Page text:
“The Funeral (1984) offers an interesting commentary on the ways modern Japanese society endeavors to adapt itself to the strictures of cultural values.”
Juzo Itami, a renowned television and movie actor, made a late-career shift into directing and screenwriting – at the age of 50 – and went on to become one of the formally and thematically original voices of Japanese cinema. Internationally known for his ‘noodle western’ Tampopo (1985), Mr. Itami directed ten feature films between 1984 and his tragic suicide in 1997 (though contentious theories claim that it’s murder). A distinct satirist, Itami’s works thought-provokingly as well as hilariously questioned what it means to be Japanese in the modern world that’s reaping the riches of Japan’s post-war ‘miracle economy’. Viewed with an anthropological lens, the film-maker often zeroes-in on the social behavior of an individual in a society whose traditional values are perpetually engaged in conflict with their modern western values.
The Funeral (Ososhiki, 1984) marks Juzo Itami’s directorial debut, a quirky yet very humane situation comedy. It opens with the death of a family patriarch and goes on to meticulously document the human idiosyncrasies and emotions evoked by the three-day funeral gathering. Wabisuke Inoue (Tsutomu Yamazaki) and his wife Chizuko Amamiya (Nobuko Miyamoto – Itami’s wife) makes their living as television actors. They receive a phone call on the set, informing the death of Chizuko’s father. Shokichi Amamiya (Hideji Otaki), a former brothel owner, has endured the hardships of post-war Japan with his compassionate life-partner Kikue (Kin Sugai).
When the movie opens, Mr. Amamiya is seen returning from Tokyo after a full medical check-up. Satisfied with the results, he returns to his son-in-law Inoue’s country home in Izu, now the old couples’ retirement villa. Immediately after his return, Amamiya orders his favorite dishes – the ultra close-ups of food and eating featured here became a prominent stylistic statement in Itami’s next feature Tampopo. Soon after the hearty meal, the sixty-nine-year-old Amamiya has a heart-attack, keels over in the patio overlooking gorgeous scenery. He later dies at the hospital.
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Narrated in voice-over by Wabisuke Inoue, The Funeral chronicles the small challenges faced by the affluent, bourgeois family in conducting the traditional, Buddhist funeral ceremony. Devoid of big dramatic moments, Itami’s visually inventive dramedy subtly touches upon the grief and the quirkiness lying beneath the process of ‘properly’ sending off a loved one.
Mr. Itami has an eye for conceiving WTF visual gags that are brilliantly composed and edited to perfection whose full-force of the humor can only be experienced, not explained. For instance, when Wabisuke has a quickie in the woods with his former lover, the amorous coupling cuts to Chizuko swinging back and forth on a hanging wooden swing in an outrageously suggestive manner. Itami also derives understated humor from the situations itself. The narrator and protagonist watch an instructional video titled ‘The ABCs of Funeral’. Something that would resonate with the YouTube generation as the man attempts to preserve the ways of tradition even though he is totally detached from it. Shokichi’s irritating elder brother adds layers of hilarity to the proceedings since he constantly debates over the protocols of the ceremony. As more relatives and more bottles of sake are brought in, the idiosyncrasies of the rowdy group of men offset the general mournfulness of the gathering.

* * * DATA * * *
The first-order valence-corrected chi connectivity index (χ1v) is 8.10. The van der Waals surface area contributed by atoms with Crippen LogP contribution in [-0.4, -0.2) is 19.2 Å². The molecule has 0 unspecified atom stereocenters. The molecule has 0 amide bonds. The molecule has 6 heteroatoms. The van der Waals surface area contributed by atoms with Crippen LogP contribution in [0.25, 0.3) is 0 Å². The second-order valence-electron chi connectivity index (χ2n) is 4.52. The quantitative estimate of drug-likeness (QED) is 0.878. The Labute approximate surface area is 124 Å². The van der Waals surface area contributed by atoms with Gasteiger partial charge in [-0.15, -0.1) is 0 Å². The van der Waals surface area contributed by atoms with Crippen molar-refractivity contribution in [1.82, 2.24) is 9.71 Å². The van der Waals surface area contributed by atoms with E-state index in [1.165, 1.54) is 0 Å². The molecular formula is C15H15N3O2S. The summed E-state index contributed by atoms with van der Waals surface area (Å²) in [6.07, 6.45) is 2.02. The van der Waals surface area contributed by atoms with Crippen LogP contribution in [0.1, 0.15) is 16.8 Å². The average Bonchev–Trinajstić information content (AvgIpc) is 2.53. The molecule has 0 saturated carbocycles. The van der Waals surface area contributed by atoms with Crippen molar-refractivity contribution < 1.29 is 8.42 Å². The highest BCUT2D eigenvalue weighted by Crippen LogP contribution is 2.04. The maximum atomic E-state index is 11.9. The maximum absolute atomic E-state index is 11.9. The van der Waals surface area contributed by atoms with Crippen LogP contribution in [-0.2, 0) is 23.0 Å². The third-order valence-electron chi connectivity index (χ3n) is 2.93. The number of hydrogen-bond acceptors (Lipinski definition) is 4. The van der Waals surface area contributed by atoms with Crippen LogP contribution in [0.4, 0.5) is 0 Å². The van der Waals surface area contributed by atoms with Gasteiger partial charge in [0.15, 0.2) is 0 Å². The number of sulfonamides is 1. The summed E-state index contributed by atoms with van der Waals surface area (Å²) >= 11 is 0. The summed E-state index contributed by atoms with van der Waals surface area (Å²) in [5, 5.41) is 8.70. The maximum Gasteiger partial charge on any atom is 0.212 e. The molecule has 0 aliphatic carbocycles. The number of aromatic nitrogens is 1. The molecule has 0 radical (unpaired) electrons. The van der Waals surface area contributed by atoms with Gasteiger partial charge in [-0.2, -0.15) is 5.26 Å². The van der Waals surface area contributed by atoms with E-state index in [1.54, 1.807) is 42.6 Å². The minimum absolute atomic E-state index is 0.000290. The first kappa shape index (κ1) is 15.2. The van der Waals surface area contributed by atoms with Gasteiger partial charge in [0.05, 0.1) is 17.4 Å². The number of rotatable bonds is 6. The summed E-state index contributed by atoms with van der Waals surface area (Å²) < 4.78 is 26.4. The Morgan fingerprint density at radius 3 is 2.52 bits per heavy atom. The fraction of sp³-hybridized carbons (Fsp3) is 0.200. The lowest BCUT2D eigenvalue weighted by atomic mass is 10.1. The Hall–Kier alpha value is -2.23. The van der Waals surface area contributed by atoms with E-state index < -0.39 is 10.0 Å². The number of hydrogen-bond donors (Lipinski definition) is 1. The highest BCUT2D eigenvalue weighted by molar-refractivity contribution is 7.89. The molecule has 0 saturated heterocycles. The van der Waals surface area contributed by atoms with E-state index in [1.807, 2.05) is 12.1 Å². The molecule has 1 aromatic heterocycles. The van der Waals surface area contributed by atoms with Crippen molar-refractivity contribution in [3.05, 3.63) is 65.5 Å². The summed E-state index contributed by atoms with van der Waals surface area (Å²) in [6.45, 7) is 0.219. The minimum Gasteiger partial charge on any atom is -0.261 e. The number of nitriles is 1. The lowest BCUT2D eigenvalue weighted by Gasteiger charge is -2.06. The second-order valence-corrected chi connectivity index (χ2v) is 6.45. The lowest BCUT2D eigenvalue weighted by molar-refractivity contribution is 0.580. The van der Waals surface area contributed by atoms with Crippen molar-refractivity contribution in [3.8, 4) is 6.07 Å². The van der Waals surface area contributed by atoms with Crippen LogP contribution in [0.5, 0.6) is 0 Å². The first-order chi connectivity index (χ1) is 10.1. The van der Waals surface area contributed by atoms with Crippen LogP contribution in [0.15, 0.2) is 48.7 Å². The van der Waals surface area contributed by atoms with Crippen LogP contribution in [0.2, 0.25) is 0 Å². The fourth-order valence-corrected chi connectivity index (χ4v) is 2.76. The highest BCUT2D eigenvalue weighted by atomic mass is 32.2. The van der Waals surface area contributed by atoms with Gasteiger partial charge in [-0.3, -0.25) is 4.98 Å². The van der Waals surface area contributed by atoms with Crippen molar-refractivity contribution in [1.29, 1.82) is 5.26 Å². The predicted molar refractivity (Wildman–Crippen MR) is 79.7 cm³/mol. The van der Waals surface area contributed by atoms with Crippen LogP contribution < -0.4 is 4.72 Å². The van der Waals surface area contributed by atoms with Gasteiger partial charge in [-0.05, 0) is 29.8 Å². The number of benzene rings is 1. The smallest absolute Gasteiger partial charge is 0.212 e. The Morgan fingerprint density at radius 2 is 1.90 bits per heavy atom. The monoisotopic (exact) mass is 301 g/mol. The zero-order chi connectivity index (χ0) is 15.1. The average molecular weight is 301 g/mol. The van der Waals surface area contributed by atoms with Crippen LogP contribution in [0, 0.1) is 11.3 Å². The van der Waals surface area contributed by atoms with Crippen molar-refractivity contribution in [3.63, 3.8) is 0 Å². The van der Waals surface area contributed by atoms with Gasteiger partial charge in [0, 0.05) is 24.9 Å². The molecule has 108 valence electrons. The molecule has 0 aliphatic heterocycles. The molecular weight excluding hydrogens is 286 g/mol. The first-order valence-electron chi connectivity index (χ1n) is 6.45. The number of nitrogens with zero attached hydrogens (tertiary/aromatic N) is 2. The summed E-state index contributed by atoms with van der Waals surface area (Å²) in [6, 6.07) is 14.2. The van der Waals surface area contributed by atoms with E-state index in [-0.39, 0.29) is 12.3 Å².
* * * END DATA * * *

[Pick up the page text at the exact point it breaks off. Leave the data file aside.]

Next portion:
What particularly makes The Funeral an enriching movie experience is a balance Itami maintains between ribald humor and earnest emotions. Unlike some of his later works, Itami’s characters here aren’t reduced to stereotypes. His men and women are decidedly selfish who are so preoccupied with doing what is expected of them. Yet despite such a pervasive atmosphere of selfishness, Itami includes honest and heartfelt moments where his characters don’t just go through the motions. Perhaps, there aren’t any visible transformations, but the very humane moments in the funeral distracts them – for a while – from their self-absorption. A candidly shot home movie with silent cinema & picture-book aesthetics plus the widow’s unconventional and touching speech about her husband’s final moments brings Itami’s underlying earnestness to the fore.
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Before making his directorial debut, Itami played a key role in Yoshimitsu Morita’s biting satire The Family Game (1983). Itami’s cramped compositions and controlled arrangement of characters in the frame frequently reminded me of Family Game. Nevertheless, while Morita’s frames are so precise, Itami allows his camera to wander off in order to collect copious details. In one scene, when the priest (a delightful cameo from Ozu-regular Chishu Ryu) is conducting the funeral ceremony the family members uncomfortably sit in seiza-style, the camera closely observing their cramped, stockinged/socked feet. Eventually, The Funeral is oddly humane. The stringent traditional values and callous modernism try to sap the humanity out of the funeral rites. But somehow the people aren’t far removed from emotional ties. An unexpected moment of family members looking into the cremation furnace and the ensuing conversation with the young furnace operator initially comes across as weird but gradually gathers a humanistic tone.
Overall, The Funeral (124 minutes) is a nuanced social comedy, embellished by both its characterizations as well as the form. It offers an interesting commentary on the ways modern Japanese society endeavors to adapt itself to the strictures of customs and cultural values.